Caregiver Guide: Tips for Giving Medicine

Giving medicine to the person in your care can be challenging—especially when there are different types of medicines and dosing schedules to follow. Here are some tips to help make things easier.

  • Make it routine. Giving medicine as part of daily routines, such as brushing teeth or getting ready for bed, can make it easier for you and the person in your care to remember. If it can be taken with food, consider giving medicine with meals.
  • Keep a medicine calendar. Write down when medications are to be taken and make a note every time a dose is given. You'll be able to see at a glance what you've already done or what you need to do.
  • Use reminders. Put a note on the medicine cabinet, refrigerator, or even the front door to help you remember what medicines are needed and when. This is especially helpful when new medicines are prescribed, and during unusually busy times for you and/or the person in your care.
  • Get organized. Put colored tabs or stickers on each medicine bottle to help you keep medicine organized. For example, you can place blue tabs on bottles that contain medicine to be taken in the morning, red tabs on bottles that contain medicine to be taken in the afternoon, and yellow tabs on bottles that contain medicine to be taken at night. If medications are to be taken less frequently, it may help to set a reminder on your cell phone or computer.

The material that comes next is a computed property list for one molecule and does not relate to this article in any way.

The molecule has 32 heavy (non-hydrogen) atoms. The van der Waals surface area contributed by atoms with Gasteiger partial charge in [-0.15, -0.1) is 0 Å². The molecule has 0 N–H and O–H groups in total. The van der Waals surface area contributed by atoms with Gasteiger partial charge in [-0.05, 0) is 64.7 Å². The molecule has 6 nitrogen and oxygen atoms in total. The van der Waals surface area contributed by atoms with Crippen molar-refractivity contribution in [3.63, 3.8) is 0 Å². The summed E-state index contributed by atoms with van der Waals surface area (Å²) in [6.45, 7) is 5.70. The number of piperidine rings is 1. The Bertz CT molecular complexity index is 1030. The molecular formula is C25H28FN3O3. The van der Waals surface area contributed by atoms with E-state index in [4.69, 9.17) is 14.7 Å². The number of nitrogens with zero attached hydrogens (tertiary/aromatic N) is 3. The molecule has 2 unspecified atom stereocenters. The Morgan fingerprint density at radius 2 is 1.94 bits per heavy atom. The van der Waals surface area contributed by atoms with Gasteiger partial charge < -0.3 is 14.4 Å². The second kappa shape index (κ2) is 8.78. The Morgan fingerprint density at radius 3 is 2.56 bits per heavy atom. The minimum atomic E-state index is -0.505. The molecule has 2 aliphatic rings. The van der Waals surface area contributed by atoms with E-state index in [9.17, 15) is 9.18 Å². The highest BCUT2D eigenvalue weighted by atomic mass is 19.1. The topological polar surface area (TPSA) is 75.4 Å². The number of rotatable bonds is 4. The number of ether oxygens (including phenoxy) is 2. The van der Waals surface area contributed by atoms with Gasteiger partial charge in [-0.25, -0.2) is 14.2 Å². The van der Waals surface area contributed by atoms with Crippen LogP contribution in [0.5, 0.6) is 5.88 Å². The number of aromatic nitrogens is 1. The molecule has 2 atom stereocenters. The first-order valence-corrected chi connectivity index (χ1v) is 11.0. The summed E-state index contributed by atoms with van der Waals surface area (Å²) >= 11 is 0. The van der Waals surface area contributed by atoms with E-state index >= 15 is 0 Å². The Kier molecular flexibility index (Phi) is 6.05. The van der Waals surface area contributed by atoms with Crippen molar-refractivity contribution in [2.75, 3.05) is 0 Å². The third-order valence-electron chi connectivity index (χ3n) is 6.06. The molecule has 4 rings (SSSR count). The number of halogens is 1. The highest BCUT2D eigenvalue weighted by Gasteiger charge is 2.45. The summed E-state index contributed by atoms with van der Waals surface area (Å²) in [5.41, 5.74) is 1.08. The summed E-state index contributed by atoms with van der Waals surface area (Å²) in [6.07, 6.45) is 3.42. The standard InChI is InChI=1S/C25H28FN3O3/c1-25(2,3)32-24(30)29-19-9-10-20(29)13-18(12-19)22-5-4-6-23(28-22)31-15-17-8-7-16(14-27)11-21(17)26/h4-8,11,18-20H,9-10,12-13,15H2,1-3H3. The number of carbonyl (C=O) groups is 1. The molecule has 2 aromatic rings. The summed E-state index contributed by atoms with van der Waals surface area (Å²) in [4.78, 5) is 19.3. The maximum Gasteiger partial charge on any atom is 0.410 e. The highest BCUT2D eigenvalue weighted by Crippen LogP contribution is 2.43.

• Be on the lookout for any changes. You know it’s important to give medicine only as directed and for the amount of time prescribed by the health care provider. If symptoms worsen, or if the medicine does not seem to be helping the person in your care, contact the health care provider. Do not change doses or stop giving medicine without checking first with the health care provider.
  • Keep medicines separate. Never mix different medicines in the same container. This may appear to make things easier to manage, but it can cause confusion if different pills get mixed up. Leave labels on the containers because they usually contain directions for use and other important information.
  • Give medicine in a well-lit area. This way you'll be able to read the label and ensure you’re giving the correct dose.
  • Store medicine properly. The health care provider or pharmacist will be able to give you specifics about how to store medicine for the person in your care. In general, it’s not a good idea to keep medicine in or near damp places, such as the bathroom or near the kitchen sink. (Moisture can affect the strength of the medicine.) Heat, direct light, and freezing temperatures are other things to avoid. Also, do not leave medicine in your car for long periods of time because extreme temperature changes could damage it.
  • Check expiration dates. Your pharmacist can help guide you as to the best way to dispose of expired medicine.
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